Into the spotlight
Five murders in Durham have raised questions about rights of abusedKeith Gilligan, Staff Writer
Nov. 21, 2001
Ajax News Advertiser
DURHAM -- Five and hopefully not counting.
Marcia Harmon and her six-year-old daughter, Danielle, were killed by their husband and father, Montgomery Harmon in March in Durham Region. Mr. Harmon later died in hospital following a suicide attempt after the murders. Mrs. Harmon is one of three women killed in Durham by their husbands in the last two years.
In the past 18 months, four women in Ajax and Pickering have been murdered, while another woman was killed in Oshawa just under two years ago. The women were shot, poisoned or pummelled. In one case, a child was also killed.
Marcia Harmon, 42, and her six-year-old daughter, Danielle, were killed last March in their Pickering home by their husband and father, Montgomery Harmon. He survived a suicide attempt by drug overdose, but died two days later in hospital of a massive blood clot in his lungs. He was in police custody at the time of his death after being charged with two counts of first-degree murder.
In June, the body of Andrea Schneider, 38, was found stuffed in the truck of a car in the parking lot of the Durham Centre in Ajax. Her common-law husband James Stewart Poland, 37, has been charged with murder.
On Mother's Day 2000, Hemoutie Raghunauth, 28, was found dead in her Pickering home. Toxicology tests showed she had been poisoned. Her husband Ganeshram Raghunauth has been charged with murder.
And then there's Gillian Hadley. The Pickering woman's June 2000 murder by estranged husband Ralph, who then killed himself, is the subject of an ongoing coroner's inquest. It's the second such inquest dealing with women living in abusive relationships that led to murder. One of the recommendations from the previous inquest was providing an abused woman with access to advocates who can help them with employment, day care and safe housing.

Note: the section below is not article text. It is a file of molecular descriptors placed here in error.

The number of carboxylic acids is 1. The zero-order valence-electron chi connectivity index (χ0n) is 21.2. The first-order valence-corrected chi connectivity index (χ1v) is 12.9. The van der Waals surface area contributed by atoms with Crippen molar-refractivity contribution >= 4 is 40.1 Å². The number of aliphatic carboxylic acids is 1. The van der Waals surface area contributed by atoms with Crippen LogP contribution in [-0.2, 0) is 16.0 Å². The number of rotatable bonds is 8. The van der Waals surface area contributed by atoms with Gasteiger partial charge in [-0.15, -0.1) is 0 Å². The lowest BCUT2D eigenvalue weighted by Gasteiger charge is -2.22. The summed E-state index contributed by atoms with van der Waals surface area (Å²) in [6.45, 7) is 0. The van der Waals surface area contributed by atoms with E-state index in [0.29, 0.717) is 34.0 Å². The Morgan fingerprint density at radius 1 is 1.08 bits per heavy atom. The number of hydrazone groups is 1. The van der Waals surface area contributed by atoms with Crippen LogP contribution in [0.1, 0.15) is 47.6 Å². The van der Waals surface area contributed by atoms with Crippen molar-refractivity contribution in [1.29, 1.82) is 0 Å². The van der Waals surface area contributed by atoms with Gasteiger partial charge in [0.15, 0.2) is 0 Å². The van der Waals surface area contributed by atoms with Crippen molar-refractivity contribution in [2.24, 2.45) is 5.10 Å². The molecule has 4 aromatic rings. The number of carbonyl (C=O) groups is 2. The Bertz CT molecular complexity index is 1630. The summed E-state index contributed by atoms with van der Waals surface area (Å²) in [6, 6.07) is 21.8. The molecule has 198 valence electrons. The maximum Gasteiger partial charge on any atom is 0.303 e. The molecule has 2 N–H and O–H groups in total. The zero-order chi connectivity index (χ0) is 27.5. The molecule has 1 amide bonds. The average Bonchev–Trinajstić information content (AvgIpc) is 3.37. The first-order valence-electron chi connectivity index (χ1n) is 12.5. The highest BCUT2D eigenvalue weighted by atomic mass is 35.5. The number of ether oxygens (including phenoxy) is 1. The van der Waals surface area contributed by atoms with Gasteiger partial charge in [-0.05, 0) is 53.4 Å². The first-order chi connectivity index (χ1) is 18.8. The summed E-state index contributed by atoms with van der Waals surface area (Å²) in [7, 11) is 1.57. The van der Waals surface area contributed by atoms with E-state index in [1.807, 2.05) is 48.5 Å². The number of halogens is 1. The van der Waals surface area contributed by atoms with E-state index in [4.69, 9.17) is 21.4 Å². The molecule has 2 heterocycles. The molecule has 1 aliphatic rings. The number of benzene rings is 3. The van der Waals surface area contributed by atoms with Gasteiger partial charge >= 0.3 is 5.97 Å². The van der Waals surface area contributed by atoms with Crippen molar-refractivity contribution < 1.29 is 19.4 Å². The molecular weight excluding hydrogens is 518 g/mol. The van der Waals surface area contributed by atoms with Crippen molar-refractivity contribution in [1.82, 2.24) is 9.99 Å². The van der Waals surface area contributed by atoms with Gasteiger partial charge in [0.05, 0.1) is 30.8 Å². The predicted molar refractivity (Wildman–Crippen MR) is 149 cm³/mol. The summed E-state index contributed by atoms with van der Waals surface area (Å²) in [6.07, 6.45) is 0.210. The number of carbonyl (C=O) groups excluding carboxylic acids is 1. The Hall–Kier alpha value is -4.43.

At the time of the Hadley murder-suicide, Mr. Hadley was under a restraining order to stay away for the couple's home, to not contact her, had to live with his parents and not possess firearms. The inquest has heard testimony that aside from living with his parents, Mr. Hadley ignored or broke many of the provisions set out in the restraining order.
A trial also wrapped up in Whitby recently in which Robert Bateman of Belleville admitted to shooting and killing his estranged wife Valerie Lucas-Bateman of Barrie on Dec. 4, 1999 in the parking lot of the Holiday Inn in Oshawa. Mr. Bateman pleaded guilty to second-degree murder and was sentenced to life in prison with no chance of parole for 21 years. The couple had a stormy relationship.
Spousal abuse is "an issue of control, dominance and manipulation of your partner," said Durham Regional Police Detective Constable Cheryl Carter.
Or, as the adage goes, 'If I can't have her, nobody can.'
She points to the last will and testament of Mr. Hadley, in which he laid out how he felt Mrs. Hadley wasn't a fit mother and that he had no choice but to take the course of action he did.
A Durham police officer for almost six years, Det. Const. Carter is also president of the Ajax-Pickering Women's Centre, a home currently being set up in west Durham for abused women and children. In her training to work with women involved in abusive relationships, she's learned characteristics about abusers and their actions.
For instance, she dismisses the fact Mr. Hadley had been suffering from depression and people claim the disorder "made him act that way. He wasn't suffering from acute or severe depression. Lots of people suffer from it. That doesn't mean they murder their wife and kid."
Pointing to items Mr. Hadley was carrying the day of the murder, Det. Const. Carter says he had a plan when he arrived at the Pickering home.
"He was going to torture her, punish her. She was probably going to face hours and hours of torture," she says. "It was a script of what he was going to do to her. He wasn't compelled to do it."
He justified his actions by saying Mrs. Hadley didn't put the children first and that women should be subservient to men.